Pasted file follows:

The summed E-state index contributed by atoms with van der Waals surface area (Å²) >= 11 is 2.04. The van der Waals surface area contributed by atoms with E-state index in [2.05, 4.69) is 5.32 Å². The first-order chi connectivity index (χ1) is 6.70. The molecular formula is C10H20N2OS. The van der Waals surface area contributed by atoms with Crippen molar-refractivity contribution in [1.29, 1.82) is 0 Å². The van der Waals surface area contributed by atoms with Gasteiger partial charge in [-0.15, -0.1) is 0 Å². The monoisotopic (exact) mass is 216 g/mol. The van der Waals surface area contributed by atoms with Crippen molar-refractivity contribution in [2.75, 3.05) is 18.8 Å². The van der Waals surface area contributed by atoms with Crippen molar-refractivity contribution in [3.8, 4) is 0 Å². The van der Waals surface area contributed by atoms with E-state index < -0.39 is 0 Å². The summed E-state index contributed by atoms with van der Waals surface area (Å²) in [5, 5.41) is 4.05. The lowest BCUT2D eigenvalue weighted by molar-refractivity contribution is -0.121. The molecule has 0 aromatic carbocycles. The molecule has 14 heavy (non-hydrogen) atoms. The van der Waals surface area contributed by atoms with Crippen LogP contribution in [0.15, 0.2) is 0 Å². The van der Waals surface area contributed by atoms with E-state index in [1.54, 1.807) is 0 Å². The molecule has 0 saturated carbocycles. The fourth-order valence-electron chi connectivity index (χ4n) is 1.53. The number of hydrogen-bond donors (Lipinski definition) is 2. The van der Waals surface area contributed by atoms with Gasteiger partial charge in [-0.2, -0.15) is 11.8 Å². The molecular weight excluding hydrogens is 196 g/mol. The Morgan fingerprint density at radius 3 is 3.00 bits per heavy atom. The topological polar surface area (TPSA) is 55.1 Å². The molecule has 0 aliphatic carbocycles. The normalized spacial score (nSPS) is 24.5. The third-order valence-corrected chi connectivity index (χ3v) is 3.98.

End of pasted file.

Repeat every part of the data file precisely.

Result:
The summed E-state index contributed by atoms with van der Waals surface area (Å²) >= 11 is 2.04. The van der Waals surface area contributed by atoms with E-state index in [2.05, 4.69) is 5.32 Å². The first-order chi connectivity index (χ1) is 6.70. The molecular formula is C10H20N2OS. The van der Waals surface area contributed by atoms with Crippen molar-refractivity contribution in [1.29, 1.82) is 0 Å². The van der Waals surface area contributed by atoms with Gasteiger partial charge in [-0.15, -0.1) is 0 Å². The monoisotopic (exact) mass is 216 g/mol. The van der Waals surface area contributed by atoms with Crippen molar-refractivity contribution in [2.75, 3.05) is 18.8 Å². The van der Waals surface area contributed by atoms with Crippen molar-refractivity contribution in [3.8, 4) is 0 Å². The van der Waals surface area contributed by atoms with E-state index < -0.39 is 0 Å². The summed E-state index contributed by atoms with van der Waals surface area (Å²) in [5, 5.41) is 4.05. The lowest BCUT2D eigenvalue weighted by molar-refractivity contribution is -0.121. The molecule has 0 aromatic carbocycles. The molecule has 14 heavy (non-hydrogen) atoms. The van der Waals surface area contributed by atoms with Crippen LogP contribution in [0.15, 0.2) is 0 Å². The van der Waals surface area contributed by atoms with E-state index in [1.54, 1.807) is 0 Å². The molecule has 0 saturated carbocycles. The fourth-order valence-electron chi connectivity index (χ4n) is 1.53. The number of hydrogen-bond donors (Lipinski definition) is 2. The van der Waals surface area contributed by atoms with Gasteiger partial charge in [-0.2, -0.15) is 11.8 Å². The molecular weight excluding hydrogens is 196 g/mol. The Morgan fingerprint density at radius 3 is 3.00 bits per heavy atom. The topological polar surface area (TPSA) is 55.1 Å². The molecule has 0 aliphatic carbocycles. The normalized spacial score (nSPS) is 24.5. The third-order valence-corrected chi connectivity index (χ3v) is 3.98.